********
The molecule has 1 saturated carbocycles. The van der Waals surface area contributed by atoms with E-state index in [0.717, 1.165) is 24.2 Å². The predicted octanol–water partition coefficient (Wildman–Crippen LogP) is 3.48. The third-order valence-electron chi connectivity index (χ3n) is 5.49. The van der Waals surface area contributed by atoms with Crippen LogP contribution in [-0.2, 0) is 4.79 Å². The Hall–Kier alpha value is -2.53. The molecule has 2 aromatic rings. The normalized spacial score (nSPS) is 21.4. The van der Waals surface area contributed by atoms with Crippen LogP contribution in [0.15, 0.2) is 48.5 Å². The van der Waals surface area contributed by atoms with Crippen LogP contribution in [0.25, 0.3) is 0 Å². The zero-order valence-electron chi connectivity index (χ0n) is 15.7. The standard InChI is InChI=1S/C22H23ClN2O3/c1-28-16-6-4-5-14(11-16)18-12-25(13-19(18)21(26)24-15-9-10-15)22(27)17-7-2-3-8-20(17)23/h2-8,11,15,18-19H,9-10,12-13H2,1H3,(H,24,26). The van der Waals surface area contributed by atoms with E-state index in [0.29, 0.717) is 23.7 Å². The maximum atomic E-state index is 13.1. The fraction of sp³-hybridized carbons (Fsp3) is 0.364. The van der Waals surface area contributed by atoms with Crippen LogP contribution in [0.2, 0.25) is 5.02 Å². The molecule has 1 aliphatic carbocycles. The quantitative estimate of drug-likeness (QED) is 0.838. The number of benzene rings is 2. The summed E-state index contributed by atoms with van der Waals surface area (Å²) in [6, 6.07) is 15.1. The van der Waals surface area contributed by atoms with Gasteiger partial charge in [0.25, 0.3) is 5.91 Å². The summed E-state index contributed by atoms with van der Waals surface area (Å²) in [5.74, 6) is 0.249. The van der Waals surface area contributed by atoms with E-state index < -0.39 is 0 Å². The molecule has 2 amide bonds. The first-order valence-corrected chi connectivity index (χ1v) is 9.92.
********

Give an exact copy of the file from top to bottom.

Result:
The molecule has 1 saturated carbocycles. The van der Waals surface area contributed by atoms with E-state index in [0.717, 1.165) is 24.2 Å². The predicted octanol–water partition coefficient (Wildman–Crippen LogP) is 3.48. The third-order valence-electron chi connectivity index (χ3n) is 5.49. The van der Waals surface area contributed by atoms with Crippen LogP contribution in [-0.2, 0) is 4.79 Å². The Hall–Kier alpha value is -2.53. The molecule has 2 aromatic rings. The normalized spacial score (nSPS) is 21.4. The van der Waals surface area contributed by atoms with Crippen LogP contribution in [0.15, 0.2) is 48.5 Å². The van der Waals surface area contributed by atoms with Crippen LogP contribution in [0.25, 0.3) is 0 Å². The zero-order valence-electron chi connectivity index (χ0n) is 15.7. The standard InChI is InChI=1S/C22H23ClN2O3/c1-28-16-6-4-5-14(11-16)18-12-25(13-19(18)21(26)24-15-9-10-15)22(27)17-7-2-3-8-20(17)23/h2-8,11,15,18-19H,9-10,12-13H2,1H3,(H,24,26). The van der Waals surface area contributed by atoms with E-state index in [0.29, 0.717) is 23.7 Å². The maximum atomic E-state index is 13.1. The fraction of sp³-hybridized carbons (Fsp3) is 0.364. The van der Waals surface area contributed by atoms with Crippen LogP contribution in [0.2, 0.25) is 5.02 Å². The molecule has 1 aliphatic carbocycles. The quantitative estimate of drug-likeness (QED) is 0.838. The number of benzene rings is 2. The summed E-state index contributed by atoms with van der Waals surface area (Å²) in [6, 6.07) is 15.1. The van der Waals surface area contributed by atoms with Gasteiger partial charge in [0.25, 0.3) is 5.91 Å². The summed E-state index contributed by atoms with van der Waals surface area (Å²) in [5.74, 6) is 0.249. The van der Waals surface area contributed by atoms with E-state index < -0.39 is 0 Å². The molecule has 2 amide bonds. The first-order valence-corrected chi connectivity index (χ1v) is 9.92.